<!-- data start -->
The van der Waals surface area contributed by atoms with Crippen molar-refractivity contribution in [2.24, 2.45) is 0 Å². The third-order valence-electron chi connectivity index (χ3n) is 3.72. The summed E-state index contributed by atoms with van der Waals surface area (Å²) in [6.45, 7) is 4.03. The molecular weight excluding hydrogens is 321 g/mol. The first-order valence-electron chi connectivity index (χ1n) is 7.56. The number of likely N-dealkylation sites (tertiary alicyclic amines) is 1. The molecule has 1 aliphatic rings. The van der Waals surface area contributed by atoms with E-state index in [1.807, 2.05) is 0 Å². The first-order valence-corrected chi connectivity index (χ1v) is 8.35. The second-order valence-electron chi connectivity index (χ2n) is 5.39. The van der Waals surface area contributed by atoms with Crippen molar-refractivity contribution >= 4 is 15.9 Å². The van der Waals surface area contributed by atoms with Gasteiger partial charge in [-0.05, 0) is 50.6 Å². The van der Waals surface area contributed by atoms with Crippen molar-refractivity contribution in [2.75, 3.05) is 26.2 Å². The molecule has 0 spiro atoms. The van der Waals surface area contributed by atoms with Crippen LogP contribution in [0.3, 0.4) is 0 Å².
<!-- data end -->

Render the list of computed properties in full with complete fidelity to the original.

The van der Waals surface area contributed by atoms with Crippen molar-refractivity contribution in [2.24, 2.45) is 0 Å². The third-order valence-electron chi connectivity index (χ3n) is 3.72. The summed E-state index contributed by atoms with van der Waals surface area (Å²) in [6.45, 7) is 4.03. The molecular weight excluding hydrogens is 321 g/mol. The first-order valence-electron chi connectivity index (χ1n) is 7.56. The number of likely N-dealkylation sites (tertiary alicyclic amines) is 1. The molecule has 1 aliphatic rings. The van der Waals surface area contributed by atoms with E-state index in [1.807, 2.05) is 0 Å². The first-order valence-corrected chi connectivity index (χ1v) is 8.35. The second-order valence-electron chi connectivity index (χ2n) is 5.39. The van der Waals surface area contributed by atoms with Crippen molar-refractivity contribution >= 4 is 15.9 Å². The van der Waals surface area contributed by atoms with Gasteiger partial charge in [-0.05, 0) is 50.6 Å². The van der Waals surface area contributed by atoms with Crippen molar-refractivity contribution in [2.75, 3.05) is 26.2 Å². The molecule has 0 spiro atoms. The van der Waals surface area contributed by atoms with Crippen LogP contribution in [0.3, 0.4) is 0 Å².